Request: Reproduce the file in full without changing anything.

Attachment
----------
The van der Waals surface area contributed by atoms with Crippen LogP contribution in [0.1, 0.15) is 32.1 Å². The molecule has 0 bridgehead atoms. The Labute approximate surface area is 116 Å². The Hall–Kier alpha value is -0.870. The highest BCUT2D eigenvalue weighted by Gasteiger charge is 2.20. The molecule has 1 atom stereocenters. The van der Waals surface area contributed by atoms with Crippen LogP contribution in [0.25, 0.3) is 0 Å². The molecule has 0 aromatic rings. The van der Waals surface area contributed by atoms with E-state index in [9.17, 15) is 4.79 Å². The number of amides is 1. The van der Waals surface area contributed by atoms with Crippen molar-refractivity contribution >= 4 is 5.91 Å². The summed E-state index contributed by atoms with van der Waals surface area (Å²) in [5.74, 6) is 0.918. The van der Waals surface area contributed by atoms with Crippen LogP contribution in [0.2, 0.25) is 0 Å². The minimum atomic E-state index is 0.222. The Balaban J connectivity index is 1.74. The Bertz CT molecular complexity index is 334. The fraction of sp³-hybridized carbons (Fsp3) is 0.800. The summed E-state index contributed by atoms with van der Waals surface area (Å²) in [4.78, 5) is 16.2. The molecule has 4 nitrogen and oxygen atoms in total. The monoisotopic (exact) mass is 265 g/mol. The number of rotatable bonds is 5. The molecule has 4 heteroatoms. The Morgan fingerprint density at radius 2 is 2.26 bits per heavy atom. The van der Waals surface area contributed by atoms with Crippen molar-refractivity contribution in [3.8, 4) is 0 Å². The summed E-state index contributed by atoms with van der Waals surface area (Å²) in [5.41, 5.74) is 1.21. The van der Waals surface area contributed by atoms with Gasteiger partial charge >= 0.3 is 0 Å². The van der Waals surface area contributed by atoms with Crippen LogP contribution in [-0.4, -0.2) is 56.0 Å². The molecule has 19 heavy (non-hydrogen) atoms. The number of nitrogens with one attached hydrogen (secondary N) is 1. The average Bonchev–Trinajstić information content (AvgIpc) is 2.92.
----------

The van der Waals surface area contributed by atoms with Crippen LogP contribution in [0.1, 0.15) is 32.1 Å². The molecule has 0 bridgehead atoms. The Labute approximate surface area is 116 Å². The Hall–Kier alpha value is -0.870. The highest BCUT2D eigenvalue weighted by Gasteiger charge is 2.20. The molecule has 1 atom stereocenters. The van der Waals surface area contributed by atoms with Crippen LogP contribution in [0.25, 0.3) is 0 Å². The molecule has 0 aromatic rings. The van der Waals surface area contributed by atoms with E-state index in [9.17, 15) is 4.79 Å². The number of amides is 1. The van der Waals surface area contributed by atoms with Crippen molar-refractivity contribution >= 4 is 5.91 Å². The summed E-state index contributed by atoms with van der Waals surface area (Å²) in [5.74, 6) is 0.918. The van der Waals surface area contributed by atoms with Crippen LogP contribution in [0.2, 0.25) is 0 Å². The minimum atomic E-state index is 0.222. The Balaban J connectivity index is 1.74. The Bertz CT molecular complexity index is 334. The fraction of sp³-hybridized carbons (Fsp3) is 0.800. The summed E-state index contributed by atoms with van der Waals surface area (Å²) in [4.78, 5) is 16.2. The molecule has 4 nitrogen and oxygen atoms in total. The monoisotopic (exact) mass is 265 g/mol. The number of rotatable bonds is 5. The molecule has 4 heteroatoms. The Morgan fingerprint density at radius 2 is 2.26 bits per heavy atom. The van der Waals surface area contributed by atoms with Crippen molar-refractivity contribution in [3.8, 4) is 0 Å². The summed E-state index contributed by atoms with van der Waals surface area (Å²) in [5.41, 5.74) is 1.21. The van der Waals surface area contributed by atoms with Gasteiger partial charge >= 0.3 is 0 Å². The van der Waals surface area contributed by atoms with Crippen LogP contribution in [-0.4, -0.2) is 56.0 Å². The molecule has 19 heavy (non-hydrogen) atoms. The number of nitrogens with one attached hydrogen (secondary N) is 1. The average Bonchev–Trinajstić information content (AvgIpc) is 2.92.